Report: Ranbaxy may sell generic Lipitor rights if unable to get FDA approval
NEW YORK — While Indian generic drug maker Ranbaxy Labs is expected by many to launch a generic version of a cholesterol drug made by Pfizer later this year, it may have to sell its rights to it if it can’t win Food and Drug Administration approval in time, according to published reports.
Citing Credit Suisse analysts, Bloomberg reported that the FDA may delay approval of Ranbaxy’s version of Lipitor (atorvastatin), which would prevent it from marketing the drug starting Nov. 30, as it has planned to do.
Still, according to Bloomberg, the company — mostly owned by Japan’s Daiichi Sankyo — is in discussions with the FDA.
Lipitor is the world’s top-selling drug, with more than $7 billion in sales in the United States, according to IMS Health data.
Sandoz sues Novo Nordisk over diabetes drug
NEW YORK — Generic drug maker Sandoz is suing Danish drug maker Novo Nordisk over a generic version of a drug used to treat diabetes, according to published reports.
Bloomberg reported that Sandoz, the generics arm of Swiss drug maker Novartis, was suing Novo Nordisk in a Detroit federal court, hoping the court would find that the Sandoz generic version of Novo Nordisk’s Prandin (repaglinide) did not infringe on the latter company’s patent covering the drug.
Sandoz is hoping to bring the drug to market before the drug loses patent protection, according to Bloomberg. The patent is scheduled to expire in June 2018, according to Food and Drug Administration records.
Breast cancer drug may cause heart health problems among those with history of heart disease, diabetes
NEW YORK — A new study published in the Annals of Oncology found that a certain breast cancer drug may pose an increased risk of heart problems in elderly patients with a history of heart disease and/or diabetes.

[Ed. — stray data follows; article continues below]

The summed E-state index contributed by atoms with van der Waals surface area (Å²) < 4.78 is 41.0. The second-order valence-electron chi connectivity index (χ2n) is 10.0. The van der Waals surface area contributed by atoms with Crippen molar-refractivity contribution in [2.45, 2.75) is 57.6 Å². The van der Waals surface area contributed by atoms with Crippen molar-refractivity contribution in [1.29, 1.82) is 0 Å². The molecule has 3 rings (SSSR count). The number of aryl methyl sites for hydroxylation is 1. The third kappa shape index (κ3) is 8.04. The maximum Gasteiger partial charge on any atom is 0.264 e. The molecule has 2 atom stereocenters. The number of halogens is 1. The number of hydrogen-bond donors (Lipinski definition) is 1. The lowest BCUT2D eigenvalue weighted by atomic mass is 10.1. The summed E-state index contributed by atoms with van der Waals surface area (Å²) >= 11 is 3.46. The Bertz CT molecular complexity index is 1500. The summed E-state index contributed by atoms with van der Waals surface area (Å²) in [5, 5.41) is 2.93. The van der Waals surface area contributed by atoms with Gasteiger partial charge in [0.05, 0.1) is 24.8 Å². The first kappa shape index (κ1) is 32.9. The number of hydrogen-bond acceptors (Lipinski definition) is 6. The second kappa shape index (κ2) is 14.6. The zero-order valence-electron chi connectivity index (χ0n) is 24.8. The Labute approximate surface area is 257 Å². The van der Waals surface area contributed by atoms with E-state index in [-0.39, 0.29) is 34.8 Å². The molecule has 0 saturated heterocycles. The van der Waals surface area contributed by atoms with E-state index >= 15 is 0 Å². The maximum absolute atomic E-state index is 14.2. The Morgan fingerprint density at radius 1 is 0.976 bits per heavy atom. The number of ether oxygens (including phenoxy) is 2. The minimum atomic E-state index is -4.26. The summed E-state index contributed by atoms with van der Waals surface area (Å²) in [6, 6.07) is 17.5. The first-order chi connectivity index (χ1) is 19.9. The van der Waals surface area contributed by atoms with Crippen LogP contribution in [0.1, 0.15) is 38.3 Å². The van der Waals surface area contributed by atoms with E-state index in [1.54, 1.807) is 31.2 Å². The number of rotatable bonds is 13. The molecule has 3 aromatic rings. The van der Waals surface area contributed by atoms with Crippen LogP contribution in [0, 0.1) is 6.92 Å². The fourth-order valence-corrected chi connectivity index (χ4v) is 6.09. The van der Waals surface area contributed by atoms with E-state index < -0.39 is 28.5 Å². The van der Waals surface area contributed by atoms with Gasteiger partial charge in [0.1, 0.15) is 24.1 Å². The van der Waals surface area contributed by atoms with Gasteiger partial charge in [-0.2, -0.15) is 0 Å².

After examining the records of 45 women between the ages of 70 and 92 years that have been treated with trastuzumab since 2005, 12 of the patients (26.7%) developed heart problems. Additionally, 33% of the women with a history of heart disease developed either asymptomatic and symptomatic heart problems as a result of taking trastuzumab, compared with only 9.1% of women without such a history, and 33.3% of women with diabetes developed problems, compared with only 6.1% without the condition. When trastuzumab treatment was stopped, all but one of the women fully recovered, while five of them were able to restart the treatment.
Study author César Serrano, who conducted the research while working as a clinical fellow at the Department of Medical Oncology Breast Cancer Centre at the Vall d’Hebron University Hospital in Barcelona, said that "this is the first study specifically to assess trastuzumab-related cardiac toxicity and the cardiovascular factors that are associated with an increased risk in a selected population of elderly breast cancer patients."
Serrano, who now is a postdoctoral research fellow at Brigham and Women’s Hospital in Boston, said that based on the results, "[we] think that it is reasonable to refer elderly breast cancer patients to a cardiologist if one or more cardiovascular risk factors are present before or during treatment with trastuzumab. Moreover, a closer surveillance of early symptoms and cardiac function is highly recommended."